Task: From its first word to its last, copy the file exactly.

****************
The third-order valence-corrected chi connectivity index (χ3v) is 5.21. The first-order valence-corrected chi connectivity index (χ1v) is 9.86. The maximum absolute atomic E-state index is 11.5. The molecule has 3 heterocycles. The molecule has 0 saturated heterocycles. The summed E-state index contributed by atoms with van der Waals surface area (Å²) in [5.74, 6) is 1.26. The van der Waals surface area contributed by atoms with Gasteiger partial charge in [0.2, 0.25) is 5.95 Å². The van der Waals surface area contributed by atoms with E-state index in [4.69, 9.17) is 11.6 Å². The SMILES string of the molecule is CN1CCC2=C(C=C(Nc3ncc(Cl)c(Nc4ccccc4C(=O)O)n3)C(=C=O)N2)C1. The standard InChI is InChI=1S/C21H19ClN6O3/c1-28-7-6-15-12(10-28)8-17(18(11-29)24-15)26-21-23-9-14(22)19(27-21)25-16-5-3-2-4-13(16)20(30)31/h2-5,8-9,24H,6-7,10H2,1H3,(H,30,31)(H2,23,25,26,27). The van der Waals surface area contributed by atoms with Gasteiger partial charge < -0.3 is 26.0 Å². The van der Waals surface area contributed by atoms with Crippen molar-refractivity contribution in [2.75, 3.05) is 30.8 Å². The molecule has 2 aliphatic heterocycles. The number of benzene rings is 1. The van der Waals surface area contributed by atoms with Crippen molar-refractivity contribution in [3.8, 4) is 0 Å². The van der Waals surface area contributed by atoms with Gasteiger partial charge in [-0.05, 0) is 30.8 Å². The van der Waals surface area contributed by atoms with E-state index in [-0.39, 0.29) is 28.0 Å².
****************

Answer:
The third-order valence-corrected chi connectivity index (χ3v) is 5.21. The first-order valence-corrected chi connectivity index (χ1v) is 9.86. The maximum absolute atomic E-state index is 11.5. The molecule has 3 heterocycles. The molecule has 0 saturated heterocycles. The summed E-state index contributed by atoms with van der Waals surface area (Å²) in [5.74, 6) is 1.26. The van der Waals surface area contributed by atoms with Gasteiger partial charge in [0.2, 0.25) is 5.95 Å². The van der Waals surface area contributed by atoms with E-state index in [4.69, 9.17) is 11.6 Å². The SMILES string of the molecule is CN1CCC2=C(C=C(Nc3ncc(Cl)c(Nc4ccccc4C(=O)O)n3)C(=C=O)N2)C1. The standard InChI is InChI=1S/C21H19ClN6O3/c1-28-7-6-15-12(10-28)8-17(18(11-29)24-15)26-21-23-9-14(22)19(27-21)25-16-5-3-2-4-13(16)20(30)31/h2-5,8-9,24H,6-7,10H2,1H3,(H,30,31)(H2,23,25,26,27). The van der Waals surface area contributed by atoms with Gasteiger partial charge < -0.3 is 26.0 Å². The van der Waals surface area contributed by atoms with Crippen molar-refractivity contribution in [2.75, 3.05) is 30.8 Å². The molecule has 2 aliphatic heterocycles. The number of benzene rings is 1. The van der Waals surface area contributed by atoms with Crippen molar-refractivity contribution in [3.8, 4) is 0 Å². The van der Waals surface area contributed by atoms with Gasteiger partial charge in [-0.05, 0) is 30.8 Å². The van der Waals surface area contributed by atoms with E-state index in [-0.39, 0.29) is 28.0 Å².